DESCRIPTIONGranuloma annulare is a chronic skin disorder characterized by lesions that appear in the shape of a ring. This is not malignant or contagious. The skin on the bottoms of feet and backs of fingers, and on the hands, arms, elbows, legs, and knees is involved. Granuloma annulare can affect all ages but is most common in children (4 to 12 years).
Appropriate health care includes:
Self-care after diagnosis.
Physician's monitoring of general condition and medications, which may include injections of steroid medications into lesions.
SIGNS & SYMPTOMSPapules have a domed or slightly flat shape, 3mm to 6mm in diameter.
Papules are non-scaling.
Papules are pink or violet. Those on the lower extremities are darker than ones on other parts of the child's body.
Papules don't itch or hurt the child.
Multiple papules cluster in a ring. Ring diameters range from 1cm to 10cm. Papules around the ring border are close but don't grow completely together. This gives the border a beaded appearance. The ring's center is often darker than the edge. Ringed lesions change in size and shape over a period of several weeks to 6 months.
Papules (small raised bumps on the child's skin) with the following characteristics:
Injury to the child's skin, including sunburn.
PREVENTING COMPLICATIONS OR RECURRENCEYour child should avoid injury to the skin. Protect the child's skin from sunburn with sunscreen or clothing.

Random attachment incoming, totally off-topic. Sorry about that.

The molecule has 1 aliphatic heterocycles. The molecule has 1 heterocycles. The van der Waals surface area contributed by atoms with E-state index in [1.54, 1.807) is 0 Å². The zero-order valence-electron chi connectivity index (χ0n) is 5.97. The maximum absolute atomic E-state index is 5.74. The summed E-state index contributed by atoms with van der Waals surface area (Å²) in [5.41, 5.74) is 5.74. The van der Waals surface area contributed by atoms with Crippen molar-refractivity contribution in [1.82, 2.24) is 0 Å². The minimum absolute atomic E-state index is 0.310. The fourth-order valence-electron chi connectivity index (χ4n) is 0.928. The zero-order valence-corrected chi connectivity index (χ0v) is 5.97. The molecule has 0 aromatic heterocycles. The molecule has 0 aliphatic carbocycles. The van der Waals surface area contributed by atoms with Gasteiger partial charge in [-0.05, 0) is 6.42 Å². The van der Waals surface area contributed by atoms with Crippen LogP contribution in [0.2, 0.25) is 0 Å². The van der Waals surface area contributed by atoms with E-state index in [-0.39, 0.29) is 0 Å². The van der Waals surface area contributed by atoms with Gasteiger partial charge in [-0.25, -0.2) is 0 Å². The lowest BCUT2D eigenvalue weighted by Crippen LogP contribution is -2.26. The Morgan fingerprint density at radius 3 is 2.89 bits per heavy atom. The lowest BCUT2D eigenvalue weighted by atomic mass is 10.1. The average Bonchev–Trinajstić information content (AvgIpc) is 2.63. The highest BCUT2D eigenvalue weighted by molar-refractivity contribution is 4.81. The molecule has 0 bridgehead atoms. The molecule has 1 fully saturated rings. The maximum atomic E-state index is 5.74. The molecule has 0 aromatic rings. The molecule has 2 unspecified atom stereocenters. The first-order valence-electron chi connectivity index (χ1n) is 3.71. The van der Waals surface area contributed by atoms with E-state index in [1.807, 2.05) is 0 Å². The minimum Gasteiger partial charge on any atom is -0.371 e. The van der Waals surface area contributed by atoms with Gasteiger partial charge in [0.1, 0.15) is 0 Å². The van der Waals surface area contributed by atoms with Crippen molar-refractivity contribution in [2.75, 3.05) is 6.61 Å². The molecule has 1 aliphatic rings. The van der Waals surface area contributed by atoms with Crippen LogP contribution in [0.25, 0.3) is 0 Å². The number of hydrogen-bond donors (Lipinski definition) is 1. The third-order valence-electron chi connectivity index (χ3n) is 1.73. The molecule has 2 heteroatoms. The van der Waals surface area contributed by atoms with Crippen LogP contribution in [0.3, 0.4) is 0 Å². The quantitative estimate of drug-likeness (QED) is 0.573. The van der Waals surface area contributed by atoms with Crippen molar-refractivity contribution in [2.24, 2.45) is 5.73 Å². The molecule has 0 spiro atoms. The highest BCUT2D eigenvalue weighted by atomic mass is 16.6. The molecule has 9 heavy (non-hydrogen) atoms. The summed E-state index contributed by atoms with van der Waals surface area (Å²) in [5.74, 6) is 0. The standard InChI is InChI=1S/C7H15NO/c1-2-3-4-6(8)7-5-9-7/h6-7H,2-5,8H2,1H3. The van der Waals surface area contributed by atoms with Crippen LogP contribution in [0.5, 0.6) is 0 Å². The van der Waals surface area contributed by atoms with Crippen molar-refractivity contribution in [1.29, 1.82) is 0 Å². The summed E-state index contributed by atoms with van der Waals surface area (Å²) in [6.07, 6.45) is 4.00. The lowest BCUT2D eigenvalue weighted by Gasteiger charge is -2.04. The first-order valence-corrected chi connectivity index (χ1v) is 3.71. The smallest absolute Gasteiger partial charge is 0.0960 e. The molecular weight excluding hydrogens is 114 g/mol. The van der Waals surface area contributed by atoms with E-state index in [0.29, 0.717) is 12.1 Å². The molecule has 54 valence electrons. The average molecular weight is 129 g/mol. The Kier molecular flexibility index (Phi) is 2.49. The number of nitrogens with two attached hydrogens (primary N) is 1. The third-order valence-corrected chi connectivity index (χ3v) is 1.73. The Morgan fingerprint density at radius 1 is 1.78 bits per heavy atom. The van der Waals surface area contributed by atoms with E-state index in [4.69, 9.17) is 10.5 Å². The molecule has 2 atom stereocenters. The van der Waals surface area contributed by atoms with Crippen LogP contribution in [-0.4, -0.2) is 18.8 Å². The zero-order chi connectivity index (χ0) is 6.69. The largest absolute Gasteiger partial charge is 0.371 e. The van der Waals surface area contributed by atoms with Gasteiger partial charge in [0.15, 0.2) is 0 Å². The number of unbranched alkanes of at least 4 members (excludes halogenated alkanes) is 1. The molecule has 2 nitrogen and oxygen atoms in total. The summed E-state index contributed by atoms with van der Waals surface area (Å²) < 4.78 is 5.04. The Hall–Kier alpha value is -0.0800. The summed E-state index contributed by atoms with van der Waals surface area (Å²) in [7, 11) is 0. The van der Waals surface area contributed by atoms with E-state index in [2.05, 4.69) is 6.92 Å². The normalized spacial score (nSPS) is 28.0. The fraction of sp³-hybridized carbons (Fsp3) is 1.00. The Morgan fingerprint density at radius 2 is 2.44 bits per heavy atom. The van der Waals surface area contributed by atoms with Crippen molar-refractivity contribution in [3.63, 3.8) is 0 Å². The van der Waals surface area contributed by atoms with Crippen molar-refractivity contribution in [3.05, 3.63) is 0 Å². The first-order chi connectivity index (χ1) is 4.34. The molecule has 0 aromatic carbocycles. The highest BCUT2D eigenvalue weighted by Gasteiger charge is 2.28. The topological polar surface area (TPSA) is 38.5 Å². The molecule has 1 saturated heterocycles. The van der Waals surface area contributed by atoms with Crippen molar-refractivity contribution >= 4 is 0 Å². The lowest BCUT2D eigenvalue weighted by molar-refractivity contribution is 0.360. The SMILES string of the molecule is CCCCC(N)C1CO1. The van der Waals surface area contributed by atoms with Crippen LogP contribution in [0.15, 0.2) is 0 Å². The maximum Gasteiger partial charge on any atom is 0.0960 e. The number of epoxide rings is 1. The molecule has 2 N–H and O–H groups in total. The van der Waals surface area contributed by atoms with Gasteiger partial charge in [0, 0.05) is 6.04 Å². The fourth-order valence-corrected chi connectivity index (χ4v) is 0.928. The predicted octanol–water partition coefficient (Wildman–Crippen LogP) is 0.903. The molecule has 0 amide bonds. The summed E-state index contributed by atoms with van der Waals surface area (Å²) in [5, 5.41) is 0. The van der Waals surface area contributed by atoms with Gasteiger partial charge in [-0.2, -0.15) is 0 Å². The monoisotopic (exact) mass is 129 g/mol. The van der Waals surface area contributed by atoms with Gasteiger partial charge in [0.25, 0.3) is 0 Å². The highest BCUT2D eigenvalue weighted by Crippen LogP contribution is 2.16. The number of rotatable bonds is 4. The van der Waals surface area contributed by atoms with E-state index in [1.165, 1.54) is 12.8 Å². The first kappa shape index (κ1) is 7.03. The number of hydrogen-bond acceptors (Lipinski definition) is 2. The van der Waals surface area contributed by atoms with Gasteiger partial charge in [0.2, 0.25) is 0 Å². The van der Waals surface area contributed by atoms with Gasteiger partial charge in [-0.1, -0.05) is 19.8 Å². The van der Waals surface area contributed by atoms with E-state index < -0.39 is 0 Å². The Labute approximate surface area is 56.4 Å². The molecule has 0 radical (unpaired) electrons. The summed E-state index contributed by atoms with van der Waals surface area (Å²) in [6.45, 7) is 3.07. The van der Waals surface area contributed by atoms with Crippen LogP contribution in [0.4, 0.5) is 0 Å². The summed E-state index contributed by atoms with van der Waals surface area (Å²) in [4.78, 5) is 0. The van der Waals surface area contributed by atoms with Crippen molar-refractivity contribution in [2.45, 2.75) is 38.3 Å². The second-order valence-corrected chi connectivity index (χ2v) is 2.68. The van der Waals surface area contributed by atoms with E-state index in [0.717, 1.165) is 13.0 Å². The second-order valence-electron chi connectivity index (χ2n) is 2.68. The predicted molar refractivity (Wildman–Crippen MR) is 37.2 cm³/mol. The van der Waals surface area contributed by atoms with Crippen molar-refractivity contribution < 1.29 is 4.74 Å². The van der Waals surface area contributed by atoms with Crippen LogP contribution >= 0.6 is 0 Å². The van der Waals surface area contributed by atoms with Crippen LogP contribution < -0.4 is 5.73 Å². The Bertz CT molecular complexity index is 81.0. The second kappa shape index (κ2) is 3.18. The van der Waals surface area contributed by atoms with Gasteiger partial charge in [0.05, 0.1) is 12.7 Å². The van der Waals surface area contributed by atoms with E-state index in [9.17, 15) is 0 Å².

Your own observation of symptoms.
Medical history and physical exam by a doctor.
Biopsy (See Glossary) to confirm diagnosis.
Papules and nodules occasionally ulcerate.
Body temperature may rise if a large part of the child's body is covered with plastic dressing (see TREATMENT). If fever occurs, stop treatment.
Spontaneous recovery within 2 years, but therapy hastens recovery.
HOME CAREProtect involved areas from injury.
MEDICATIONGently rub a small amount of the steroid drug into the affected area.
Reapply a small amount.
Cover the affected area with clear kitchen plastic wrap. If your child's skin becomes dry and itchy, provide additional moisture by covering the affected area with a damp, clean cloth before applying the plastic wrap. You may also soak the affected area briefly in water after applying medicine to the child.
Ask your doctor how often to change the plastic dressing.
Reapply medicine every time you change the plastic dressing.
See Medications section for information regarding medicines your doctor may prescribe.
Your doctor may prescribe topical steroids with occlusion to hasten your child's healing. To use steroids:
DIET & FLUIDS
No special diet.
OK TO GO TO SCHOOL?Yes.
CALL YOUR DOCTOR IF
Your child has symptoms of granuloma annulare.
New lesions occur during treatment.
Signs of infection, such as redness, swelling, pain, or tenderness, develop around the child's lesions.
Your child becomes sensitive to the occlusive plastic dressing.
New, unexplained symptoms develop. Steroid drugs used in treatment may produce side effects.